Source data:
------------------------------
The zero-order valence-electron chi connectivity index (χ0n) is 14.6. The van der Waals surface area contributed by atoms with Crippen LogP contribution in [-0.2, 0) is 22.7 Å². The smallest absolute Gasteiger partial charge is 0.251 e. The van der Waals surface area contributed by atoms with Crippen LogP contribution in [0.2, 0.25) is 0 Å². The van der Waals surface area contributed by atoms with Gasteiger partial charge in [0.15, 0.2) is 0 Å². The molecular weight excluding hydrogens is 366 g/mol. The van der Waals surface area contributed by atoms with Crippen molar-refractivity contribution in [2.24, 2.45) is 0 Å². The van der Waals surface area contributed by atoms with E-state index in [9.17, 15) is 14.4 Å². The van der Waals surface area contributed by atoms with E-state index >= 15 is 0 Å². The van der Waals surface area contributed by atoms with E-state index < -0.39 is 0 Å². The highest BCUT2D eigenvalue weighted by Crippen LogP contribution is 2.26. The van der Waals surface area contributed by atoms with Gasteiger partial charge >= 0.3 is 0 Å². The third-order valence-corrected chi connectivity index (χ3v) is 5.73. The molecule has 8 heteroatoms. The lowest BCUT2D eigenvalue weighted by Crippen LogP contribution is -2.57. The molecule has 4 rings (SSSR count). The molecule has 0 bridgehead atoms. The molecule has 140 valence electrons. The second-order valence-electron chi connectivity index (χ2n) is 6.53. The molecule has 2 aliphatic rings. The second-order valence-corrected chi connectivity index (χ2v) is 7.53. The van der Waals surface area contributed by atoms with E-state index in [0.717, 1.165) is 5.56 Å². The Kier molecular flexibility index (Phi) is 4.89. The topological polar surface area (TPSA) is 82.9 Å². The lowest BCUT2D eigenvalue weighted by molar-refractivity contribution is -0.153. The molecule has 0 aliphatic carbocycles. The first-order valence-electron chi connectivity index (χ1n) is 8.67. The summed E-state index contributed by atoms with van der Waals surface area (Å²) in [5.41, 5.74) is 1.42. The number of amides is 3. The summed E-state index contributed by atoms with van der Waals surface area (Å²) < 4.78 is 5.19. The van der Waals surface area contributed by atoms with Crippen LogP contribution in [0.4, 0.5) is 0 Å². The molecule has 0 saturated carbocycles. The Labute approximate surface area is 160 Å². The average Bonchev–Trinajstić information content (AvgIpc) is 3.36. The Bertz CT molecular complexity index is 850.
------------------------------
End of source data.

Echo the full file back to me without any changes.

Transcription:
The zero-order valence-electron chi connectivity index (χ0n) is 14.6. The van der Waals surface area contributed by atoms with Crippen LogP contribution in [-0.2, 0) is 22.7 Å². The smallest absolute Gasteiger partial charge is 0.251 e. The van der Waals surface area contributed by atoms with Crippen LogP contribution in [0.2, 0.25) is 0 Å². The van der Waals surface area contributed by atoms with Gasteiger partial charge in [0.15, 0.2) is 0 Å². The molecular weight excluding hydrogens is 366 g/mol. The van der Waals surface area contributed by atoms with Crippen molar-refractivity contribution in [2.24, 2.45) is 0 Å². The van der Waals surface area contributed by atoms with E-state index in [9.17, 15) is 14.4 Å². The van der Waals surface area contributed by atoms with E-state index >= 15 is 0 Å². The van der Waals surface area contributed by atoms with E-state index < -0.39 is 0 Å². The highest BCUT2D eigenvalue weighted by Crippen LogP contribution is 2.26. The van der Waals surface area contributed by atoms with Gasteiger partial charge >= 0.3 is 0 Å². The third-order valence-corrected chi connectivity index (χ3v) is 5.73. The molecule has 8 heteroatoms. The lowest BCUT2D eigenvalue weighted by Crippen LogP contribution is -2.57. The molecule has 4 rings (SSSR count). The molecule has 0 bridgehead atoms. The molecule has 140 valence electrons. The second-order valence-electron chi connectivity index (χ2n) is 6.53. The molecule has 2 aliphatic rings. The second-order valence-corrected chi connectivity index (χ2v) is 7.53. The van der Waals surface area contributed by atoms with E-state index in [0.717, 1.165) is 5.56 Å². The Kier molecular flexibility index (Phi) is 4.89. The topological polar surface area (TPSA) is 82.9 Å². The lowest BCUT2D eigenvalue weighted by molar-refractivity contribution is -0.153. The molecule has 0 aliphatic carbocycles. The first-order valence-electron chi connectivity index (χ1n) is 8.67. The summed E-state index contributed by atoms with van der Waals surface area (Å²) in [5.41, 5.74) is 1.42. The number of amides is 3. The summed E-state index contributed by atoms with van der Waals surface area (Å²) < 4.78 is 5.19. The van der Waals surface area contributed by atoms with Crippen LogP contribution in [0.4, 0.5) is 0 Å². The molecule has 0 saturated carbocycles. The Labute approximate surface area is 160 Å². The average Bonchev–Trinajstić information content (AvgIpc) is 3.36. The Bertz CT molecular complexity index is 850.